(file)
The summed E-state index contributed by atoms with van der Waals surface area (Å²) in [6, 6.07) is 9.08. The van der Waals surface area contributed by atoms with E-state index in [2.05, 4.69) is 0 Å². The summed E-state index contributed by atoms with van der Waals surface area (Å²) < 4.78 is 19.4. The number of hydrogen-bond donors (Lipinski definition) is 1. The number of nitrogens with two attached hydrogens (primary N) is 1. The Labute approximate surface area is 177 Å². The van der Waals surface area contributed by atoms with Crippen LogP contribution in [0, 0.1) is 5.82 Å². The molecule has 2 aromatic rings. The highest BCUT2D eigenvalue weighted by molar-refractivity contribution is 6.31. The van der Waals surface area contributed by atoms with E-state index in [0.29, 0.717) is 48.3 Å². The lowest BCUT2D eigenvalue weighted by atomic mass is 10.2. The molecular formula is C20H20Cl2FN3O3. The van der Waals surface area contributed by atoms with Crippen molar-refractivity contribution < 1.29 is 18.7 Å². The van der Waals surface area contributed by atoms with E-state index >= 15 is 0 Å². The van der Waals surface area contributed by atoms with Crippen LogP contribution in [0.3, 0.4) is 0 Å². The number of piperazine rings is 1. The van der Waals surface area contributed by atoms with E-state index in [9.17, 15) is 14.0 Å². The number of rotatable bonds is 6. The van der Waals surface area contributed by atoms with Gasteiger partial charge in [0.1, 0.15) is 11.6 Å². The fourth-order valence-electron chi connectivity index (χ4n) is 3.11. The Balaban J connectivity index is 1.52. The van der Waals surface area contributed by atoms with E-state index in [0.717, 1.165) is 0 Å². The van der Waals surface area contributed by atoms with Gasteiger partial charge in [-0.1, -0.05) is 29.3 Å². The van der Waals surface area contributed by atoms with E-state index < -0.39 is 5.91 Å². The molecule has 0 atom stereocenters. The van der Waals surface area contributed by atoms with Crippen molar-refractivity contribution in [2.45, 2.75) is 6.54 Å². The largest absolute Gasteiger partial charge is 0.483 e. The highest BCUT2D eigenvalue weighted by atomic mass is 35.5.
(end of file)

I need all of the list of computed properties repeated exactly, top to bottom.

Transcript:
The summed E-state index contributed by atoms with van der Waals surface area (Å²) in [6, 6.07) is 9.08. The van der Waals surface area contributed by atoms with E-state index in [2.05, 4.69) is 0 Å². The summed E-state index contributed by atoms with van der Waals surface area (Å²) < 4.78 is 19.4. The number of hydrogen-bond donors (Lipinski definition) is 1. The number of nitrogens with two attached hydrogens (primary N) is 1. The Labute approximate surface area is 177 Å². The van der Waals surface area contributed by atoms with Crippen LogP contribution in [0, 0.1) is 5.82 Å². The molecule has 2 aromatic rings. The highest BCUT2D eigenvalue weighted by molar-refractivity contribution is 6.31. The van der Waals surface area contributed by atoms with E-state index in [0.29, 0.717) is 48.3 Å². The lowest BCUT2D eigenvalue weighted by atomic mass is 10.2. The molecular formula is C20H20Cl2FN3O3. The van der Waals surface area contributed by atoms with Crippen molar-refractivity contribution < 1.29 is 18.7 Å². The van der Waals surface area contributed by atoms with E-state index >= 15 is 0 Å². The van der Waals surface area contributed by atoms with Crippen LogP contribution in [0.3, 0.4) is 0 Å². The number of piperazine rings is 1. The van der Waals surface area contributed by atoms with E-state index in [9.17, 15) is 14.0 Å². The number of rotatable bonds is 6. The van der Waals surface area contributed by atoms with Gasteiger partial charge in [0.1, 0.15) is 11.6 Å². The fourth-order valence-electron chi connectivity index (χ4n) is 3.11. The Balaban J connectivity index is 1.52. The van der Waals surface area contributed by atoms with E-state index in [0.717, 1.165) is 0 Å². The van der Waals surface area contributed by atoms with Gasteiger partial charge in [-0.1, -0.05) is 29.3 Å². The van der Waals surface area contributed by atoms with E-state index < -0.39 is 5.91 Å². The molecule has 0 atom stereocenters. The van der Waals surface area contributed by atoms with Crippen molar-refractivity contribution in [2.45, 2.75) is 6.54 Å². The largest absolute Gasteiger partial charge is 0.483 e. The highest BCUT2D eigenvalue weighted by atomic mass is 35.5.